Let’s see 10 x 25 = 250 minutes (this is the rough cut for time). 250 minutes/ 60 (60 minutes per hour) would be about 4 hours. A question for you is your oven by chance convection? This can make things cook faster. Here is another site to triangulate the cooking length of time.
It’s past now, but when the internal temperature is close to when you want to pull it out for me, I start to monitor it much more closely. Perhaps you could have checked the roast 15 to 30 minutes after it was at 116 degrees.
Different cuts of meat come in all sorts of shapes can sizes, so cooking times can vary a bit.
After it rested for a couple of hours it was much better. The flavor was wonderful, only the meat was still a little tough. I think it was just the cut of meat I used. I didn’t turn the meat while cooking, so I ended up with the top half being medium well and the bottom half closer to medium rare. Next time I’ll just use a much smaller roast. Great recipe, thank you.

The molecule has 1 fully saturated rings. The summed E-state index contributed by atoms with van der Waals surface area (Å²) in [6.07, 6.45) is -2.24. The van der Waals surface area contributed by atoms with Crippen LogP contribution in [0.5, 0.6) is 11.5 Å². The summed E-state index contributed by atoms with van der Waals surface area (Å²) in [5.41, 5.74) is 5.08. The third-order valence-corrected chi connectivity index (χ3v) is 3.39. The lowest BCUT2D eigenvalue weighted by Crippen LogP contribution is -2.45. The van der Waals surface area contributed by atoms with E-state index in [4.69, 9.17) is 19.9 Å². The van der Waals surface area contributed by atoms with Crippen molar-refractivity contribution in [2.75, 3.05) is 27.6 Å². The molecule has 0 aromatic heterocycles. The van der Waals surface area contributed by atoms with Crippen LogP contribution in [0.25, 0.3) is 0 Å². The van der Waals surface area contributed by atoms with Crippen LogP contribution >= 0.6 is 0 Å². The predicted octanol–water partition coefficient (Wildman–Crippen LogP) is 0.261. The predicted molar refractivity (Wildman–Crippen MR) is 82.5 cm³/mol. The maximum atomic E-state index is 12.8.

So that is a naturally more tough cut of meat, you can dry cook them just fine. You may want to adjust your rack, it sounds like the top rack was a little close to the heating element on the top. Perhaps you roast was a little tall, and it needed to be placed on the rack one notch lower.
Last night my mom invited me to dinner for one of my favorite meals and she cooked a chuck roast beef with carrots and potatoes with onions and she cooked it in the oven on 350F and she cooked it for 5 hours and it was AMAZING! the beef just fell apart! Yum